Acropolis of Lindos: the restored stoa
|Population statistics (as of 2001)|
|- Area:||178.900 km2 (69 sq mi)|
|- Density:||20 /km2 (53 /sq mi)|
|Time zone:||EET/EEST (UTC+2/3)|
|Elevation (min-max):||0 - 5 m (0 - 16 ft)|
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Above the modern town rises the acropolis of Lindos, a natural citadel which was fortified successively by the Greeks, the Romans, the Byzantines, the Knights of St John and the Ottomans. This makes the site difficult to excavate and interpret archaeologically. The acropolis offers spectacular views of the surrounding harbours and coastline.
HistoryLindos was founded by the Dorians led by the king Tlepolemus of Rhodes, who arrived in about the 10th century BC. It was one of six Dorian cities in the area known as the Dorian Hexapolis. The eastern location of Rhodes made it a natural meeting place between the Greeks and the Phoenicians, and by the 8th century Lindos was a major trading centre. Its importance declined after the foundation of the city of Rhodes in the late 5th century.
In classical times the acropolis of Lindos was dominated by the massive temple of Athena Lindia, which attained its final form in around 300 BC. In Hellenistic and Roman times the temple precinct grew as more buildings were added. In early medieval times these buildings fell into disuse, and in the 14th century they were partly overlaid by a massive fortress built on the acropolis by the Knights of St John to defend the island against the Ottomans.
- The Doric Temple of Athena Lindia, dating from about 300 BC, built on the site of an earlier temple. Inside the temple is the table of offerings and the base of the cult statue of Athena.
- The Propylaea of the Sanctuary, also dating from the 4th century BC. A monumental staircase leads to a D-shaped stoa and a wall with five door openings.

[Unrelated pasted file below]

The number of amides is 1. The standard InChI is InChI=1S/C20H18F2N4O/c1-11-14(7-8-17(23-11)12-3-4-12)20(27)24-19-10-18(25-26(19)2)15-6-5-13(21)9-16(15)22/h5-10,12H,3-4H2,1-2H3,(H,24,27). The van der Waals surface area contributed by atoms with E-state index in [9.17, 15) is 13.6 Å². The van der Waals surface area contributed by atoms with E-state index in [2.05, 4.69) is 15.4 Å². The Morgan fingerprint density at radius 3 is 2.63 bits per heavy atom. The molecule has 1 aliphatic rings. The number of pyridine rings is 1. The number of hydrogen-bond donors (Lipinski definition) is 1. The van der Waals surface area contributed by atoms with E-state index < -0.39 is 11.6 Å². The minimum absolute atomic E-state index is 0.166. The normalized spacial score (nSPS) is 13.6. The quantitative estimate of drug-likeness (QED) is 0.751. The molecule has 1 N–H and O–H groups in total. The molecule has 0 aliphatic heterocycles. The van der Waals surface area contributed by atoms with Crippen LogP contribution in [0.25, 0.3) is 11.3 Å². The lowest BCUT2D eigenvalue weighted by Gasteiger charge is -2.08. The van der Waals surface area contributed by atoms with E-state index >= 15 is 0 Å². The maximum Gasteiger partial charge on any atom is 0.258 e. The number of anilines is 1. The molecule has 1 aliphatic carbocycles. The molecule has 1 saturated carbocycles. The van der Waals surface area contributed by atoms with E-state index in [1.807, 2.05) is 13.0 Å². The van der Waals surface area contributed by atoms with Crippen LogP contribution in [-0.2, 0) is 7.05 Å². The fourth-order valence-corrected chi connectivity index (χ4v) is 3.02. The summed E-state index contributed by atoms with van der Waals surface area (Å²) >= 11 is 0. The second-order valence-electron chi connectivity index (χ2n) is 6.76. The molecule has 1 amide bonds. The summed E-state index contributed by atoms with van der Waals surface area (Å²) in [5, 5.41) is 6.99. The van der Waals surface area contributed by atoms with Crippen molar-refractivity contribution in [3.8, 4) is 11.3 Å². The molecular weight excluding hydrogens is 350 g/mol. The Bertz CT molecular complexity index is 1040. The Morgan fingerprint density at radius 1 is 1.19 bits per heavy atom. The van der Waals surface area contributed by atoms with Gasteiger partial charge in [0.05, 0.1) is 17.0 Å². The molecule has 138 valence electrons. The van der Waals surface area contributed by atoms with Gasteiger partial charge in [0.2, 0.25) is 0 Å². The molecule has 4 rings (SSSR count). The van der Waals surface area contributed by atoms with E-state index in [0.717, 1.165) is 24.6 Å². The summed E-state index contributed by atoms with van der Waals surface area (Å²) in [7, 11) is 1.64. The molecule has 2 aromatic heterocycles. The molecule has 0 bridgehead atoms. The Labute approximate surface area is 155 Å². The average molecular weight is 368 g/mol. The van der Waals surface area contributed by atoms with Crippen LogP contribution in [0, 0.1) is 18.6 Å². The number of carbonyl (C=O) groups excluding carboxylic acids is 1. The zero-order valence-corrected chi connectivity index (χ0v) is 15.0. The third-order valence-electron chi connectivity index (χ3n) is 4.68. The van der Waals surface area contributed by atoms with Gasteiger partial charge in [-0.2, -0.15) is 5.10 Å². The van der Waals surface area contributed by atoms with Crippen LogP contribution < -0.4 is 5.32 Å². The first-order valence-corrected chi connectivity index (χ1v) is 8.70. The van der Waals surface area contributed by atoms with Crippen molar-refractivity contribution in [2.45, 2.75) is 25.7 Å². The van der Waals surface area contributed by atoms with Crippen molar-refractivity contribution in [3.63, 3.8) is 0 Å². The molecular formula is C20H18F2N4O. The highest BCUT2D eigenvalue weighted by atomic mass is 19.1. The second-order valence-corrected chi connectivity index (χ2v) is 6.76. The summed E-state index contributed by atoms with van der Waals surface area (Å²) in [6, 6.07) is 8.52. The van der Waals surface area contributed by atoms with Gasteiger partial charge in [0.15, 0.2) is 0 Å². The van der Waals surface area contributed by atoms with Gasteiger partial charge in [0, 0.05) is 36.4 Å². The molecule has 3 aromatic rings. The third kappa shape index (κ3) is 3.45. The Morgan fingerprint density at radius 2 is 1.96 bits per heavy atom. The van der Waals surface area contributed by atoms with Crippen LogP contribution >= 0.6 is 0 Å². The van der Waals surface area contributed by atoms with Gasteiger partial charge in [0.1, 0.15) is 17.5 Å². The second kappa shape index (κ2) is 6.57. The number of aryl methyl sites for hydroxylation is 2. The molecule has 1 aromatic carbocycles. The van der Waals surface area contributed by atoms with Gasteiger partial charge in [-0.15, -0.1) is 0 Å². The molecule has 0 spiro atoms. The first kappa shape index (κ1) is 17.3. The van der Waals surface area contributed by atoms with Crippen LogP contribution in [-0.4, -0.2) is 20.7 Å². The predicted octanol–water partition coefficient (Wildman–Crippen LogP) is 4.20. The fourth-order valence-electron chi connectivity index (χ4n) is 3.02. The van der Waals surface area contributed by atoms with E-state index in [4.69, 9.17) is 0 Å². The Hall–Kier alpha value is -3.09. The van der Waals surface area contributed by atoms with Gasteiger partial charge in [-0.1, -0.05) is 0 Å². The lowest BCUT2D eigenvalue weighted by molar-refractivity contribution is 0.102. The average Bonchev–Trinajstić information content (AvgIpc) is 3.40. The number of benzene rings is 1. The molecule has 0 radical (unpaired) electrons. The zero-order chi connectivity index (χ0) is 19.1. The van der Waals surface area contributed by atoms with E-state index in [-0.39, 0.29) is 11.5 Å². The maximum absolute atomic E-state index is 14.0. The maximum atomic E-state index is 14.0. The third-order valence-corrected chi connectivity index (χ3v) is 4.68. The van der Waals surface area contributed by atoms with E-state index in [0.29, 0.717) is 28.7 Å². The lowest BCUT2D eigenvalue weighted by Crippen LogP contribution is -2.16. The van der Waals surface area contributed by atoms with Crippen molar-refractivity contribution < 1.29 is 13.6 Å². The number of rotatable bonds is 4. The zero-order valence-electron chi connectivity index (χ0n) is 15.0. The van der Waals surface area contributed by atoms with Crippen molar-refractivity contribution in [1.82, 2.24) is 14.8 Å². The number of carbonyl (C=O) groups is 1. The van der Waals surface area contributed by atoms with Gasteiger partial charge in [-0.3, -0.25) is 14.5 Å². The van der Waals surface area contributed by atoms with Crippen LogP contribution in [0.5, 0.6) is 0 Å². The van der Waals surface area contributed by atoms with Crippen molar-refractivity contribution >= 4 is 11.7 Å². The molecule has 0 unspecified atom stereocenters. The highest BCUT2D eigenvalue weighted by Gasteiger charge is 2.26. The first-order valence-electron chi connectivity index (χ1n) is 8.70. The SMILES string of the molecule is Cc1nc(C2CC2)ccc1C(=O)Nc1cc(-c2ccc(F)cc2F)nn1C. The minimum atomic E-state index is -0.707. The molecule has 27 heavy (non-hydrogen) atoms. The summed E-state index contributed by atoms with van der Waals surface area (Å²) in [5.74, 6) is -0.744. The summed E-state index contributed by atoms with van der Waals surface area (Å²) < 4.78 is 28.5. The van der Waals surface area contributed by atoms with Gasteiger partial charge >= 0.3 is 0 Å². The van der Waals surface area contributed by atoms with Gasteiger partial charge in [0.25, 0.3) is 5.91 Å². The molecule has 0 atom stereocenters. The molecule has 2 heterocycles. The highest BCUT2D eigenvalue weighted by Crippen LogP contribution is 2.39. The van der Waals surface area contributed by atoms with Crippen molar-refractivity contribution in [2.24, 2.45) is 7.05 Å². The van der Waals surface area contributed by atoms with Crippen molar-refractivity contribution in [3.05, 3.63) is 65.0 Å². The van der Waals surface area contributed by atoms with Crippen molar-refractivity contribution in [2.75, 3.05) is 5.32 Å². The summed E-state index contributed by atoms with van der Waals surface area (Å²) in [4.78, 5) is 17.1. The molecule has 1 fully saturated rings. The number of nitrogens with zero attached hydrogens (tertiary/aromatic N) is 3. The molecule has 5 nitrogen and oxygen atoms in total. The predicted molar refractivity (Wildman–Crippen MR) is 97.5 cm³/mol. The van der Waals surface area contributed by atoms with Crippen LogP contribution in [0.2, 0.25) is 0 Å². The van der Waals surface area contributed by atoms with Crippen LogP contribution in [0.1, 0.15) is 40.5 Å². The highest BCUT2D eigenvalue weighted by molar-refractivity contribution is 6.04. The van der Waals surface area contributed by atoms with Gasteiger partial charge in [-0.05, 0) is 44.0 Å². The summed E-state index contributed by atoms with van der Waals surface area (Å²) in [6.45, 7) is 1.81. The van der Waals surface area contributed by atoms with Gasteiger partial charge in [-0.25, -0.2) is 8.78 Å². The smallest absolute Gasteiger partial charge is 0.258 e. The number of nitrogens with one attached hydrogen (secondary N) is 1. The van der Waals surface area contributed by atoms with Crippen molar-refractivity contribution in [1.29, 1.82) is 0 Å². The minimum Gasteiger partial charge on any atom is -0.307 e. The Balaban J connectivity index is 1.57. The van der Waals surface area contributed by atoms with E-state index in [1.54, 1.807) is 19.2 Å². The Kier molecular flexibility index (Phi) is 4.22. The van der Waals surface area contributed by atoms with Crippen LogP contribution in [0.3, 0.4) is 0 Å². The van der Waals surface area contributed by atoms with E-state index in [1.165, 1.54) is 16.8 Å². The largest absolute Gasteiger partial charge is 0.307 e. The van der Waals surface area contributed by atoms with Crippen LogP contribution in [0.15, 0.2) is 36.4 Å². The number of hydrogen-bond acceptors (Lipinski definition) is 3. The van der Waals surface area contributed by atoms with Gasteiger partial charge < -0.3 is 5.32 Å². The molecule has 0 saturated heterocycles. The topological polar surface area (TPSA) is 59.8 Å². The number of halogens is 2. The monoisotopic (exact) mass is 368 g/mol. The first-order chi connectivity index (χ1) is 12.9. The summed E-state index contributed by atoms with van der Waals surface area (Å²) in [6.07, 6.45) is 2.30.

- The Hellenistic stoa with lateral projecting wings, dating from about 200 BC. The stoa is 87 metres long and consisted of 42 columns.
- The well-known relief of a Rhodian trireme (warship) cut into the rock at the foot of the steps leading to the acropolis. On the bow stood a statue of General Hagesander, the work of the sculptor Pythokritos. The relief dates from about 180 BC.
- The Hellenistic staircase (2nd century BC) leading to the main archaeological area of the acropolis.
- Remains of a Roman temple, possibly dedicated to the Emperor Diocletian and dating from about 300 AD.
- The Acropolis is surrounded by a Hellenistic wall contemporary with the Propylaea and the stairway leading to the entrance to the site. A Roman inscription says that the wall and square towers were repaired at the expense of P Aelius Hagetor, the priest of Athena in the 2nd century AD.
- The Castle of the Knights of St John, built some time before 1317 on the foundations of older Byzantine fortifications. The walls and towers follow the natural conformation of the cliff. A pentagonal tower on the south side commanded the harbour, the settlement and the road from the south of the island. There was a large round tower on the east facing the sea and two more, one round and the other on a corner, on the northeast side of the enceinte. Today one of the towers at the southwest corner and one to the west survive.
- The Greek Orthodox Church of St John, dating from the 13th or 14th century and built on the ruins of a previous church, which may have been built as early as the 6th century.
Excavations were carried out at Lindos in the years 1900 to 1914 by the Carlsberg Institute of Denmark, directed by K.F. Kinch and Christian Blinkenberg. The acropolis site was excavated down to bedrock and the foundations of all the buildings were uncovered.
During the Italian occupation of the island (1912–1945) major restoration work was carried out on the Lindos acropolis, but it was poorly done and was harmful to the historic record. The north-east side of the Temple of Athena was restored. The monumental staircase to the propylaea was rebuilt and many of the columns of the Hellenistic stoa were re-erected. Large surfaces were covered with concrete. Bases and inscribed blocks were taken from their locations and placed along the restored walls.
Judged by modern standards, this work took insufficient note of the evidence available from the excavations and in its methods did damage to the remains themselves. In recent years Greek and international archaeologists under the supervision of the Greek Ministry of Culture have been working to restore and protect the ancient buildings on the site.